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Racial Differences in HIV and HCV Risk Behaviors, Transmission, and Prevention Knowledge among Non-Treatment-Seeking Individuals with Opioid Use Disorder.

In light of New York’s recently reinforced strategy to end the AIDS epidemic by expanding testing, treatment, and access to pre-exposure prophylaxis (PrEP), we assessed drug use and sexual risk behaviors, along with HIV/Hepatitis C virus (HCV) transmission and prevention knowledge among non-treatment-seeking adults with opioid use disorder (OUD) in New York City. Over the course of 18 months, volunteers screening for research studies in the Opioid Laboratory at the New York State Psychiatric Institute completed a locally developed self-assessment questionnaire. A total of 138 adults with OUD (24 female, 114 male) with a mean age of 46.5 years (SD = 9.5 yrs) were assessed. Significant differences among the four racial/ethnic subgroups (n = 65 African-Americans, n = 34 Hispanics, n = 31 Caucasians or Whites, n = 8 Multiracial) were found. Whites were the youngest (p = 0.001), most frequently injecting drugs (p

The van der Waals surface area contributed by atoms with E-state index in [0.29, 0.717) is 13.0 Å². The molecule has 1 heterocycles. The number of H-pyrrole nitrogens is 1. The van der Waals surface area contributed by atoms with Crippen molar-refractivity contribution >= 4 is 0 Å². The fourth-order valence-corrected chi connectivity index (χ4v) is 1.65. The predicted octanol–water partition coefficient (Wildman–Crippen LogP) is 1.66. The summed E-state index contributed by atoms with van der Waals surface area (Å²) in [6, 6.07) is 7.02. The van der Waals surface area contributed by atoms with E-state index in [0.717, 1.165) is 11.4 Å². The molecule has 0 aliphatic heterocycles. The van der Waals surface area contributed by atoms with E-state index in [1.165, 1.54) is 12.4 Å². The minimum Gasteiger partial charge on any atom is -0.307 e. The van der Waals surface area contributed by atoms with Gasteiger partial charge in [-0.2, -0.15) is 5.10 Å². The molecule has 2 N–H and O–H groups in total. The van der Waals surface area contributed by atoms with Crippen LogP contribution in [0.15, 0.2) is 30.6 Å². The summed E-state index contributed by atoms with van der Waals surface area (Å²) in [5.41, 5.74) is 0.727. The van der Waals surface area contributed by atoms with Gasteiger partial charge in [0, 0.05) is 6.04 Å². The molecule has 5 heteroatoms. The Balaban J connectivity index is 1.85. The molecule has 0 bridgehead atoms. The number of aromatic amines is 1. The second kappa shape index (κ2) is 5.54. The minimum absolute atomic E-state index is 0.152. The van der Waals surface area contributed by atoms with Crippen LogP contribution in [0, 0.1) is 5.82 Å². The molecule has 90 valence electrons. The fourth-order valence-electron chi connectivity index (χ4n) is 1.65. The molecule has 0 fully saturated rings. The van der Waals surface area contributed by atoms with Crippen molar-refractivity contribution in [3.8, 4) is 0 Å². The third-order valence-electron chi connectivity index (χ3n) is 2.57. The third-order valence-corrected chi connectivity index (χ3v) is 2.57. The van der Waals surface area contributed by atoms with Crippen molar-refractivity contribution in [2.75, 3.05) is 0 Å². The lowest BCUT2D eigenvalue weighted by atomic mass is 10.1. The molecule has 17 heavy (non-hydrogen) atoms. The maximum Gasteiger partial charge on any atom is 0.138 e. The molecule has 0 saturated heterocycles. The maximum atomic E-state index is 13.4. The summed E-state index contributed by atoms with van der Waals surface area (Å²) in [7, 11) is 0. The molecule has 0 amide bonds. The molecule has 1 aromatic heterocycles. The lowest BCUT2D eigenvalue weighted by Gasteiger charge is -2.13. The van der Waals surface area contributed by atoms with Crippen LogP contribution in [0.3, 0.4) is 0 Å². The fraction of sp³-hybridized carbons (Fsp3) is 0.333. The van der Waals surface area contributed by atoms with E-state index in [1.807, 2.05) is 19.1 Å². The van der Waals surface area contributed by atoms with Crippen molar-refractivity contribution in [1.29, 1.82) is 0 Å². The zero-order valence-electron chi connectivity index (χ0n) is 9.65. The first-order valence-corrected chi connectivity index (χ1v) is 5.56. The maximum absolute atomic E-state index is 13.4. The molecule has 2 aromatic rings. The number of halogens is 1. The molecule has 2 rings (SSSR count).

Authors: Metz, Verena E VE; Sullivan, Maria A MA; Jones, Jermaine D JD; Evans, Elizabeth E; Luba, Rachel R; Vogelman, Jonathan J; Comer, Sandra D SD

Journal of psychoactive drugs. 2017 08 01;49(1):59-68. Epub 2016-12-05.

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